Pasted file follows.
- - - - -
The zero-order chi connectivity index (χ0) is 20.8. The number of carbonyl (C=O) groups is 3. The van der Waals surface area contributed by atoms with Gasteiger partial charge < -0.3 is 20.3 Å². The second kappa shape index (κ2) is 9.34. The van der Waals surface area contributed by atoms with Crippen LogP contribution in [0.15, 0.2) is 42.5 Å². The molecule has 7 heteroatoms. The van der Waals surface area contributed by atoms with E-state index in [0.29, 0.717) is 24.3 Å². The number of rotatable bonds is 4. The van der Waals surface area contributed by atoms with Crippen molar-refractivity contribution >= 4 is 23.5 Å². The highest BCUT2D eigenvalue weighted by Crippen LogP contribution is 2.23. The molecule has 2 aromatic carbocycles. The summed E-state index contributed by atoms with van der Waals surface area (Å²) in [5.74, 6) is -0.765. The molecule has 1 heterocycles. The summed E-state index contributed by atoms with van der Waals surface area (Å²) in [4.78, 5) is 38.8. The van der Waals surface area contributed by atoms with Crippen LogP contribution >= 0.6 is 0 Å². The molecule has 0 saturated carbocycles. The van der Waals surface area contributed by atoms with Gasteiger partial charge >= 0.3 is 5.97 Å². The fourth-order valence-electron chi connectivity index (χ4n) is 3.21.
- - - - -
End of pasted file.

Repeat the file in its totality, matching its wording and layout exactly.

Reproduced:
The zero-order chi connectivity index (χ0) is 20.8. The number of carbonyl (C=O) groups is 3. The van der Waals surface area contributed by atoms with Gasteiger partial charge < -0.3 is 20.3 Å². The second kappa shape index (κ2) is 9.34. The van der Waals surface area contributed by atoms with Crippen LogP contribution in [0.15, 0.2) is 42.5 Å². The molecule has 7 heteroatoms. The van der Waals surface area contributed by atoms with E-state index in [0.29, 0.717) is 24.3 Å². The number of rotatable bonds is 4. The van der Waals surface area contributed by atoms with Crippen molar-refractivity contribution >= 4 is 23.5 Å². The highest BCUT2D eigenvalue weighted by Crippen LogP contribution is 2.23. The molecule has 2 aromatic carbocycles. The summed E-state index contributed by atoms with van der Waals surface area (Å²) in [5.74, 6) is -0.765. The molecule has 1 heterocycles. The summed E-state index contributed by atoms with van der Waals surface area (Å²) in [4.78, 5) is 38.8. The van der Waals surface area contributed by atoms with Crippen LogP contribution >= 0.6 is 0 Å². The molecule has 0 saturated carbocycles. The van der Waals surface area contributed by atoms with Gasteiger partial charge >= 0.3 is 5.97 Å². The fourth-order valence-electron chi connectivity index (χ4n) is 3.21.